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mikeyten4

Real world benefit of FPU test?

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Hi everyone :)

 

I'm just wondring if someone can explain to me a little bit about the FPU test in AIDA64.  Until now I've been running stress tests with CPU, FPU, and cache being tortured.  As I understand it this is fine, but running an FPU only SST will applying the peak temperature to a CPU in order to show that it's capable of running under such circumstances without throttling back.

 

I've so far got a stable 4.2Ghz clock out of my 4770K and I'm going to move on (with a target of 4.4GhZ or 4.3Ghz).  At my 4.2Ghz clock the machine was stable for over 14 hours under AIDA64's CPU/FPU/Cache test and hit a peak temp of 75°c (on air).  It generally floated around 65°c-70° on all cores.

 

Following this I've just carried out an FPU only test under the same spec.  It peaked at 90°c on core 3, with the lowest peak on any other core being 81°c.  It didn't throttle (I believe the Haswell chips do this at about 95°c, TJMax is 100°c), but I stopped it after 15 minutes.

 

Now obviously the intention of a stress test is to put the machine under more or at least as much continuous pressure as real world use would.  Although my CPU didn't throttle, those FPU test temps are a bit higher than I'm really comfortable with.  I think I read somewhere that the FPU test uses AVX instructions, but I'm not sure if that's correct - truth is I don't know how it works to reach it's temperatures.  But what I really want to know is how representative of real-world use is it?  What sort of applications might push the CPU in the same way?  Many?  A certain set or applications in a particular professional field?  Are the results of this test alone something I should concern myself with if I've so far considered the same clock to be stable and safe under the full SST for over 14 hours?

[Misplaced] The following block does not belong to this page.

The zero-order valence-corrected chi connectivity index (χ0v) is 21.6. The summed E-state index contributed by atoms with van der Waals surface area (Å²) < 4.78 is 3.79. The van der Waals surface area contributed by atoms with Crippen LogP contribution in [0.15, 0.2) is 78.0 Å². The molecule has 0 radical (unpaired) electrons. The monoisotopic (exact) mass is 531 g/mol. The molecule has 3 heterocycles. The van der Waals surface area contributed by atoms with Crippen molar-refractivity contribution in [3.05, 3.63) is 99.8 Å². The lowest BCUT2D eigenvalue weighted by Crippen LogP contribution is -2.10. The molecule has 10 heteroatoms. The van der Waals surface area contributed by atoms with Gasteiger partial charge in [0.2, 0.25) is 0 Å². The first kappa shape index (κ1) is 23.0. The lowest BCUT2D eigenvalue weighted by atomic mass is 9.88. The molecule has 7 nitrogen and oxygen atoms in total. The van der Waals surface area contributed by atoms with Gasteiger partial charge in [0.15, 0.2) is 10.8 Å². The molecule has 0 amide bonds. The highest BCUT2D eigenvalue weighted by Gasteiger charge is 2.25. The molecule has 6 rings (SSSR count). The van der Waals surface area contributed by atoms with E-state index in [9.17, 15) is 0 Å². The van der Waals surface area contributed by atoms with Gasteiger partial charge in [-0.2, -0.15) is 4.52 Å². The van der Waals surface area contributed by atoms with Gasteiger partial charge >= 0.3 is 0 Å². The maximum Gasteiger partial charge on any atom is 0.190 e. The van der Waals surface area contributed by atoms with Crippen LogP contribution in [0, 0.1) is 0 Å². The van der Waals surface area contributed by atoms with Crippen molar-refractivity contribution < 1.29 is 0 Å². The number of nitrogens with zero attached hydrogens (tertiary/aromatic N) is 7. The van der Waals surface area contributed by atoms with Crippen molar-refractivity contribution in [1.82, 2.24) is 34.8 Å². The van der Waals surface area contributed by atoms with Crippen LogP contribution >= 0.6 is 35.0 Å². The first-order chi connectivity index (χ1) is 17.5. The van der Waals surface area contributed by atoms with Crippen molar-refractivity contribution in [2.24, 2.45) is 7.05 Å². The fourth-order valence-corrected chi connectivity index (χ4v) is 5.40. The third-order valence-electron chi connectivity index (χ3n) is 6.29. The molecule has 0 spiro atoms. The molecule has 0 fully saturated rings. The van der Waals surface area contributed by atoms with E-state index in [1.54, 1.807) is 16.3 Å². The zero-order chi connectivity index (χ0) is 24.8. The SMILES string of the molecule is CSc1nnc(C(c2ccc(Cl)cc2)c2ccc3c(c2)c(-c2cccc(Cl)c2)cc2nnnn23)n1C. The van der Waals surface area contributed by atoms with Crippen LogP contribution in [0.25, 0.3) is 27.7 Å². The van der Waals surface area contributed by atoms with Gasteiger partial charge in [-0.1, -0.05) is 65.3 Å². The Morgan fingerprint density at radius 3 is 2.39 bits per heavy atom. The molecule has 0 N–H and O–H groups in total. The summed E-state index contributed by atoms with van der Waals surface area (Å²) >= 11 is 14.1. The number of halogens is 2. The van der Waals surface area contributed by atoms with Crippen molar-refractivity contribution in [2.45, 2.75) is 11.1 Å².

If it helps, I'm running Windows 7 x64 and will be using the PC for music production, meaning it's heaviest load in real-world use will likely be Ableton Live plus a good handful of VST instruments and effects (creating and processing sound in real time).  Native Instruments VSTs will feature fairly heavily.

 

Cheers :)

Mike

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The FPU test puts a very heavy stress on the processor, both load-wise and thermal-wise.  It is a very unique test in a sense that not many other stress tests or applications are capable of pushing your processor that far -- using AVX, AVX2 and FMA instructions indeed helps AIDA64 to achieve that level of stressing.  Whether you deem it is useful for your particular usage scenario or not is completely up to you to decide ;)  If you use AIDA64 to measure your temperatures while running applications or games, and you can see much lower temperatures than what you did while running the AIDA64 FPU stress test, then you may have some headroom in upping the CPU clock and/or voltage.

 

BTW, since only a handful of applications and benchmark software currently utilize AVX2 and FMA instructions, it is not easy to compare the amount of stress AIDA64 puts on your Haswell processor at this time.  But as soon as the new instruction sets become more popular, and software vendors keep pushing their optimization efforts even further, you will be able to see very heavy load being put on your processor while e.g. encoding a video stream.  So in our opinion AIDA64 FPU stress test is very much relevant, since it faces your CPU with the worst case scenario imaginable.  If it can stand that, then it's a good configuration (ie. both hardware and software settings are proper).

 

Regards,

Fiery

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Ok, thanks Fiery :)

 

So, what I've really taken from that is that I can monitor my real-world usage via AIDA64 to see how it compares... but even if everything is fine right now, more applications may start to use things like AVX instructions in the future, so my FPU result might be a sign foretelling what I could see in the future via real-world use.  The CPU copes with it at my current clock, but in honesty I can't see it being very healthy.  I guess I'll just have to keep an eye on things over time and see what the future holds :)

 

Thanks again!

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